Need for timely healthcare

Health funding continues to be increased most years, by governments of all hues, and yet the problems remain.

In a strange set of events, Health Minister Jonathan Coleman released the latest quarterly health target results showing the emergency department target has been met for the second consecutive quarter. District health boards are continuing to improve their performance on the Government's health targets, according to Dr Coleman.

On the same day as the release from Dr Coleman, the Otago Daily Times ran a page one story saying patients have been waiting in corridors in the Dunedin Hospital emergency department as it copes with an influx that is stressing the entire hospital. Dunedin Hospital was at 103% occupancy last Monday. In the previous two weeks, 16 elective procedures had been postponed, three of them because of a sick doctor.

This month, the ED set a record when 173 people turned up on one day the previous week, the most in a single day. Elective surgery was postponed because of pressure on beds. Managers have been attending daily morning meetings in ED. It is understood some were helping out with patients during busy periods, an indication of the commitment of those managers. The next set of statistics to come from Dunedin Hospital's ED are likely to be worse because they will include the full number of flu victims and others suffering from winter ailments.

Across the country, more than 250,000 New Zealanders were admitted, discharged or transferred from an ED within six hours - achieving a 95% target for the second consecutive quarter.

Southern ranked 17th out of the 20 EDs ranked by the Ministry of Health. A day later, a story about dozens of procedures being postponed at Dunedin Hospital followed the patients waiting in corridors item.

All elective surgery set down for last Tuesday was cancelled apart from day surgery and eye surgery. Staff hate cancelling surgery because it is a ''big thing in someone's life'', acting chief medical officer Dick Bunton says.

Even an urgent heart patient's procedure had to be put off. Southern ranked 16 out of the 20 health boards for improved access to elective surgery with all boards meeting or exceeding ministry targets.

Labour sought to make capital out of the ED patients waiting in corridors in Dunedin. Health spokeswoman and former health minister Annette King accused the Government of stretching the health system to breaking point. As a former minister for the sector, Mrs King should have known better. Anyone with a sense of history can look back in time and see Labour has been accused of the same neglect she is now heaping on Dr Coleman.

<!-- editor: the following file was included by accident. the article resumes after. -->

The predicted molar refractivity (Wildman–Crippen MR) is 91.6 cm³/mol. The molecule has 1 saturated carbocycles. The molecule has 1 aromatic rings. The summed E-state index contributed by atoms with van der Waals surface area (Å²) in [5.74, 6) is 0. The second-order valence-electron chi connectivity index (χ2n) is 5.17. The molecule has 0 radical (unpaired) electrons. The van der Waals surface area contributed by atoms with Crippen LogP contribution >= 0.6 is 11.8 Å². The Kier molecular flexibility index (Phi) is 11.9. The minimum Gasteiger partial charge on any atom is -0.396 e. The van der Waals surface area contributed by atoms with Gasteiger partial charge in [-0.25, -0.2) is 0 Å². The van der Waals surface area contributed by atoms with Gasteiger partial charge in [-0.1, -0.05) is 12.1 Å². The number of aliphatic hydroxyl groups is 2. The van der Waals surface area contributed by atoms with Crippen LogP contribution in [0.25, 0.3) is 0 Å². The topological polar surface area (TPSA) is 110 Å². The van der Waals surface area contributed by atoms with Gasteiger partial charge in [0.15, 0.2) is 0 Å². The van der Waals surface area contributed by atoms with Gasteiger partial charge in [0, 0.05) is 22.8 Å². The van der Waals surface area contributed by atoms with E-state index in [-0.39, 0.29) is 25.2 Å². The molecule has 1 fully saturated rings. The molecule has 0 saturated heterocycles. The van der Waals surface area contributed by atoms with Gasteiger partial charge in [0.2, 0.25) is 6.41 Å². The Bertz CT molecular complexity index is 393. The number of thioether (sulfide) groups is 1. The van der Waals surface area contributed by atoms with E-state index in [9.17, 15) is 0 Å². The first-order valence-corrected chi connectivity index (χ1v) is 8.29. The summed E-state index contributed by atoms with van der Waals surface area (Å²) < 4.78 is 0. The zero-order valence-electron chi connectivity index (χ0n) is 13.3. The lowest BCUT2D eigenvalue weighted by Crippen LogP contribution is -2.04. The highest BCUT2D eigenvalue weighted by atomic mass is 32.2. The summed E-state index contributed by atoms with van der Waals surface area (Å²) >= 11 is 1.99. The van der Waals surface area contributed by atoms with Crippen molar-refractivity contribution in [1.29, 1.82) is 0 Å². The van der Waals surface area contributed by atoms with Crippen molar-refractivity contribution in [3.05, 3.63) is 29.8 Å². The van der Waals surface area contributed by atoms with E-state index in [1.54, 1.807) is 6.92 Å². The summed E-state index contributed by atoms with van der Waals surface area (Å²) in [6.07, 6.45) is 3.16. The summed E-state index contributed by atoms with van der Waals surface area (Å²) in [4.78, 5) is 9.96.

What is becoming obvious is how the lack of people living south of the Waitaki River is affecting the funding provided to sectors, such as health. When present Finance Minister Bill English was health minister, his rationale for health reforms revolved around people preferring better treatment in a main centre accessed quickly by road or air. This preference was instead of having small cottage-type hospitals in many rural centres.

The argument sounded convincing in 1996 to 1999, but has proved problematic in recent years. The Southern District Health Board is under pressure from Dr Coleman. He has appointed a commissioner to run the board, outside directors have been appointed and a professional outside accountant has been appointed as acting chief financial officer.

These are dire times for health in the South. Dunedin Hospital needs major improvements or even replacing. There is a sense of foreboding within the community about the future role of the Otago Medical School in Dunedin. Existing staff need to be recognised for their commitment to keeping the region healthy, under sometimes extreme circumstances.

Whether the Southern board needs more money to survive will hopefully be identified soon. It may be existing funding needs to be used more wisely. What remains essential is the need for a strong health system where southern residents can rely on getting healthcare in a timely fashion.

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